Rethinking How We Do Art

The National Endowment for the Arts provides grants to many art programs that may not thrive without its funding; however, the opportunity presented by cutting this program is in seeking out or building new venues for funding art programs that preserve a culture and encourage creative entrepreneurship. Instead of depending on government programs to fund art projects and organizations, we can contribute to art foundations such as CUE Art Foundation or the New York Foundation for the Arts, or develop local programs and foundations like the Goshen Art League in Goshen, NY or Art Station in historic Stone Mountain, GA. We can take advantage of the digital age by developing and funding our own online art galleries and foundations, such as Artsy.

With the abundance of opportunity to develop and support new and existing art organizations, galleries, and foundations, there is no need for a government program to fund the arts through excessive taxation. Trump’s new budget may not be as detrimental as it first appears to be if we understand the unseen and unspoken opportunity for our nation’s communities to grow and thrive independent of federal government support.

A Forward Vision

The further concern with cutting funding for government programs is the question of where the tax money will go. According to the New York Times, Trump’s budget proposes $717 billion in spending increases over the next 10 years in areas of discretionary defense spending ($469 billion), infrastructure investment ($200 billion), veterans Choice Program ($29 billion), and new paid parental leave program ($19 billion). According to the report:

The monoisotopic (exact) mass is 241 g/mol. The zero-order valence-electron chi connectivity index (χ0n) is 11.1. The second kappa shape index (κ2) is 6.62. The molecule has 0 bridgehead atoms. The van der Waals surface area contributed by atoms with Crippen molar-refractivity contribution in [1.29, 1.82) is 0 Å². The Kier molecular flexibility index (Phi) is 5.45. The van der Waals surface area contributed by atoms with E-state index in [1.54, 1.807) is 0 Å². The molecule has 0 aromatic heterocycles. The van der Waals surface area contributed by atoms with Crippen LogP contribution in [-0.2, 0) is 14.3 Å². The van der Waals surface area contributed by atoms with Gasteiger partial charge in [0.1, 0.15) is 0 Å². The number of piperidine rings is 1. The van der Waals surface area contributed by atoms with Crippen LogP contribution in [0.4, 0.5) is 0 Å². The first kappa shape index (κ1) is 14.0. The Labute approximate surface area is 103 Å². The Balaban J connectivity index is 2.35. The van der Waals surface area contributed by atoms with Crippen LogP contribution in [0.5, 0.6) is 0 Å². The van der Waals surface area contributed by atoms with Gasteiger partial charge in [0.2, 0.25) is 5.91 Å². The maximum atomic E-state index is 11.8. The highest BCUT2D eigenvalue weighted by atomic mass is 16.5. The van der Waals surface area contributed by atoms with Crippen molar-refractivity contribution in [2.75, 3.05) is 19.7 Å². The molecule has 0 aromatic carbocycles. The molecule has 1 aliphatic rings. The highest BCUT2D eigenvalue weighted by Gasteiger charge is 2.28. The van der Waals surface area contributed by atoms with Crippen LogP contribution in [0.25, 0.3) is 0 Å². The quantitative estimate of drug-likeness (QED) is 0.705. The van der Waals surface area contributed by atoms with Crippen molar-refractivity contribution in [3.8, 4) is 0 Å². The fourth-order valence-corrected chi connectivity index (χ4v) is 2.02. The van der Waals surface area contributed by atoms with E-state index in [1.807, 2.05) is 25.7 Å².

“The administration is projecting that its tax cuts and changes to welfare programs will spur significant economic growth and expand the workforce, resulting in $2 trillion more in revenue than would have been generated under current law. The economy would need to grow at least 3 percent per year, a pace most economists say is unrealistic.”

In order for this “unrealistic” goal to even become a realistic thought, the American people have to take advantage of the opportunity presented to them by supplementing government programs with community development and entrepreneurship. Analysts at the Tax Policy Center have determined that Trump’s tax plan will spur economic growth over the next 2-3 years due to Americans having more money in their pockets, but the challenge will be long-term economic growth due to a weakened dollar and adding $11.6 trillion to the national debt.
However, what isn’t being directly addressed is the new level of accountability placed upon the American people. In order for Trump’s plans to work, we will have to take the extra money in our pockets and invest it in building up our communities, supporting local businesses and entrepreneurs, and investing our money wisely instead of wasting it on petty luxuries. We the people would have to take on the “wealth mindset” and become more fiscally responsible – living within our means, saving, and investing.

This is not a time to despair. This is a time to rise to the occasion. America is a nation that can thrive even in the worst and uncertain of times as long as we the people remember who we are. Right here, right now, in this moment, we have an opportunity to triumph in the face of tribulation.

Sure, Trump may get the credit as the Presidential representative of the nation at this time. Sure, conservatives will claim that it was their victory. However, the truth will be that of an American victory – a victory for the people, by the people, in the land founded on the right to life, liberty, and the pursuit of happiness.
 
Further reading:

Trump’s Tax Plan and How It Would Affect You by Kimberly Amadeo on The Balance

*Note* All hyperlinks within the article lead to primary sources for further reading and study.